As much as I like an uplifting story that makes you feel all warm inside, my greatest love is literature that moves me. Novels filled with beautiful prose and vivid imagery that lean towards the tragic more than the happy. In other words, novels that make me cry.
Tess of the D’Urbervilles by Thomas Hardy (1891) is a weep throughout and sob at the end kind of novel. It’s one of my favourites.
But why? I hear you all lamenting. Why would you willingly put yourself through such a thing?
If you’ve never read it, here’s a little sum up of the story:
When Tess Durbeyfield is driven by family poverty to claim kinship with the wealthy D’Urbervilles and seek a portion of their family fortune, meeting her ‘cousin’ Alec proves to be her downfall. A very different man, Angel Clare, seems to offer her love and salvation, but Tess must choose whether to reveal her past or remain silent in the hope of a peaceful future.
Loss in Thomas Hardy’s own life leant him a disposition towards writing about tragedy and suffering. Combining this with a tremendous love of his home county, Dorset, Hardy’s works exhibit a strong connection to nature and landscape and come across as moody and deeply atmospheric. Technically speaking, he utilised a writing device called pathetic fallacy, a term coined in 1856 by an art critic, and it refers to the attribution of human behaviour and emotions to nature. Use of this writing device was not uncommon in 19th century novels, Wuthering Heights being a prominent example. In its most basic form, pathetic fallacy can be demonstrated as follows:
Sunshine = Happiness
Rain = Misery
Storm = Inner Turmoil
This technique was utilised throughout Tess of the D’Urbervilles with such precise skill and a whole lot more sophistication than the basic explanation above implies:
“The atmosphere turned pale, the birds shook themselves in the hedges, arose and twittered; the lane showed all its white features and Tess showed hers, still whiter.”
Hardy uses pathetic fallacy with perfection in some of the more depraved and difficult scenes within the novel. Tess’s life is a series of misfortunes that seem to just go from bad to worse, moments of happiness fleetingly rare. When Tess is assaulted, the environmental setting around her creates an explicit atmosphere that conveys all that is happening without Hardy ever having to spell it out. He truly is a master of this writing device. Tess of the D’Urbervilles contains some of the most magnificent writing of the 19th century, in my opinion. It’s an excellent example of what we now call ‘deep point of view’, the engagement of all five senses when writing.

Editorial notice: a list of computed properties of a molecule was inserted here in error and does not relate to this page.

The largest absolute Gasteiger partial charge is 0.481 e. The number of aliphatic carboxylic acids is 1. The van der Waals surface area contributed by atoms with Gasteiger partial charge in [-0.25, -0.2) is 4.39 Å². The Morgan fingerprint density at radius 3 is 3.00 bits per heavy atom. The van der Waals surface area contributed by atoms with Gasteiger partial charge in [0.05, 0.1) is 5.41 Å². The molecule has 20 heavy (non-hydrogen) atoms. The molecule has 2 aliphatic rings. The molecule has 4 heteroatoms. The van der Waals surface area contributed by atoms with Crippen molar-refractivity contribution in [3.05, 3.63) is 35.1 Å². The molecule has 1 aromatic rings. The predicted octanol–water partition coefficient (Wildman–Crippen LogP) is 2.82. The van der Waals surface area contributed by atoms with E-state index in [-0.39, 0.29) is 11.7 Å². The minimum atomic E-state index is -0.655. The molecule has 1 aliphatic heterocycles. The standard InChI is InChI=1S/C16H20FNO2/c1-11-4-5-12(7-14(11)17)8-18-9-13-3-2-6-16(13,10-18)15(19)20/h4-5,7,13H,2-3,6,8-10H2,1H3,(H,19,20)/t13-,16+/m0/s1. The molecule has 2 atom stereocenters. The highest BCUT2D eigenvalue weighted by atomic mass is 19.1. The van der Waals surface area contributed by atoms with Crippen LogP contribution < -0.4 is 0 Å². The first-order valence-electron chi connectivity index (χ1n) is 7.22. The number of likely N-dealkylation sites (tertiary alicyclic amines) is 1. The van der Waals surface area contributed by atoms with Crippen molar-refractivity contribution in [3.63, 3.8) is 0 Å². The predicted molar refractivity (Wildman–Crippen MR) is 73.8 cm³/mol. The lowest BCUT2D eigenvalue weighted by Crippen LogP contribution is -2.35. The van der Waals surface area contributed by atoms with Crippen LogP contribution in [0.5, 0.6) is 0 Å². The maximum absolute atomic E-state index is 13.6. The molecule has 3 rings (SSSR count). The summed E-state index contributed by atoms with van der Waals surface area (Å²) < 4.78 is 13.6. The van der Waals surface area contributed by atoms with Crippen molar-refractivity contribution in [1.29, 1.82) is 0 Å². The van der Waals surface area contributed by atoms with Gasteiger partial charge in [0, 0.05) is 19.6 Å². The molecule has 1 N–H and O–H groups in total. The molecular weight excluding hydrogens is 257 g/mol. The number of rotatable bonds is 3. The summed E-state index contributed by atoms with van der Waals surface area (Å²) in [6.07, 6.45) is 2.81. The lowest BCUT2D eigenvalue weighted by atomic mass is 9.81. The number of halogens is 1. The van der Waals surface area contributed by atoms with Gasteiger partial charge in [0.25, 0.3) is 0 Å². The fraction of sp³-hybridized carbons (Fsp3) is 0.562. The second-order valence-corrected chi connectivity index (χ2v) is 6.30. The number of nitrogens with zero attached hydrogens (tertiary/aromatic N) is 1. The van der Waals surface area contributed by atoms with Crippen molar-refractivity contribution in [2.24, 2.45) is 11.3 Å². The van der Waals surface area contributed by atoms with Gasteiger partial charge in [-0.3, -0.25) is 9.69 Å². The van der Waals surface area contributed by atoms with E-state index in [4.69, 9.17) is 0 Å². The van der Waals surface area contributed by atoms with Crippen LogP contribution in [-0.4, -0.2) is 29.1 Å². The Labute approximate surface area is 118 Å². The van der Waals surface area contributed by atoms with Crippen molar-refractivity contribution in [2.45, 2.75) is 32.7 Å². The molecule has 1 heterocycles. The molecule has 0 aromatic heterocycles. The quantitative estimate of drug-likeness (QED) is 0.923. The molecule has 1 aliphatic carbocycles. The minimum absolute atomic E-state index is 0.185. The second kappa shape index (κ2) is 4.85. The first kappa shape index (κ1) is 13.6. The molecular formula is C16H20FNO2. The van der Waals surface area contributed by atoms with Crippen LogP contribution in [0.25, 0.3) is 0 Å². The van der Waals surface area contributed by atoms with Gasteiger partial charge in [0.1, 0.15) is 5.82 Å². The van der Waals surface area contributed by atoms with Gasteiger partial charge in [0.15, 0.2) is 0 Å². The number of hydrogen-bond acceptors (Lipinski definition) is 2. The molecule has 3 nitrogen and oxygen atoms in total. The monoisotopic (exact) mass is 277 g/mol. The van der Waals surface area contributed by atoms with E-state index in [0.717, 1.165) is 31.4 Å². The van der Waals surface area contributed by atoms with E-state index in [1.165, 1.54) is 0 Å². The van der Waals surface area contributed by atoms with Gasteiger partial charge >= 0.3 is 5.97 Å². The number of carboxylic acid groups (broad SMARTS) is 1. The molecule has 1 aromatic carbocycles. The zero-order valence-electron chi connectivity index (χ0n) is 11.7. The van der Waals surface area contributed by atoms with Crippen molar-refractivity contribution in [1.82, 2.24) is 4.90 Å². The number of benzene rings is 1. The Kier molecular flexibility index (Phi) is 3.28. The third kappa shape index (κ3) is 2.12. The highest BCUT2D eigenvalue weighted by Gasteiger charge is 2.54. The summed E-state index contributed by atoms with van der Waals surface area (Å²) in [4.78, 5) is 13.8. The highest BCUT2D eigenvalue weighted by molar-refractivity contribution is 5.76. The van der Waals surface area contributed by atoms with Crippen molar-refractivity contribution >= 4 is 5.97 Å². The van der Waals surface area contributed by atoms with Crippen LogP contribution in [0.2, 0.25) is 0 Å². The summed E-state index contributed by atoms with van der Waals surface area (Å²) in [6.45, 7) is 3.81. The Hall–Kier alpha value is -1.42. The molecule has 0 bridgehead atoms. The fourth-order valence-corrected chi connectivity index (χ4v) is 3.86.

Tess is a woman wronged by every single person she encounters. Her beauty is as much her persecution as it is an attraction. While it would be easy to dismiss Tess as naive, I rather think of her as a woman trapped by the era and circumstances beyond her control. Her one path to redemption, through her marriage to Angel, is smashed apart by his ridiculously pious attitude leading him to turn away from a woman who loved him more than anything, whose only crime was having been taken grossly advantage of. I was so incredibly frustrated by Angel; I lost count of the amount of times I wished I could shake him. What an idiot he was! Of course, he realises the error he has made far too late. At least Alec d’Urberville got what he deserved in the end, but of course, Hardy is above all a realist, so sadly, Tess meets her inevitable end as well.
“When they saw where she lay, which they had not done till then, they showed no objection, and stood watching her, as still as the pillars around. He went to the stone and bent over her, holding one poor little hand; her breathing now was quick and small, like that of a lesser creature than a woman. All waited in the growing light, their faces and hands as if they were silvered, the remainder of their figures dark, the stones glistening green-gray, the Plain still a mass of shade. Soon the light was strong, and a ray shone upon her unconscious form, peering under her eyelids and waking her.
‘What is it, Angel?’ she said, starting up. ‘Have they come for me?’
‘Yes, dearest,’ he said. ‘They have come.’
‘It is as it should be,’ she murmured. ‘Angel, I am almost glad – yes, glad! This happiness could not have lasted. It was too much. I have had enough; and now I shall not live for you to despise me!’
She stood up, shook herself, and went forward, neither of the men having moved.
‘I am ready,’ she said quietly.”
The intent of Tess of the D’Urbervilles remains to me an examination of the inevitability of fate, never more obvious than in the passage above. Tess was never, for a single moment, in charge of her own destiny; until the very end, when she gave herself up. This was only in terms of the timing of her deliverance though, and what came after this one defining moment was again entirely out her control. The tragedy of that is stunning and such an insightful perspective for Hardy to have offered, given it was 1891 and he was a man. I believe this is a testimony to his own personal character. After his first wife died, Hardy wrote his finest love poetry, yet the two had been estranged prior to her death. Perhaps Angel had shades of Hardy himself in him, seeking redemption at the point of fate’s intersection.
I’ll be upfront and say that this is not a hopeful novel. Nor is it happy. It’s desperately sad and filled with unfairness and frustration all tinged with despair. But it’s beautifully written, entirely transporting; I have goose bumps just reminiscing about it for this article. It’s a novel I return to every few years and one that I think is highly under-rated. If you’ve never read Tess of the D’Urbervilles, I highly encourage you to do so, and if you have, I’d love to hear your thoughts on whether or not you love it as much as I do.
The Literature Book (2016) Dorling Kindersley Ltd
Tess of the D’Urbervilles (1891) Thomas Hardy – (2008) Penguin Classics Edition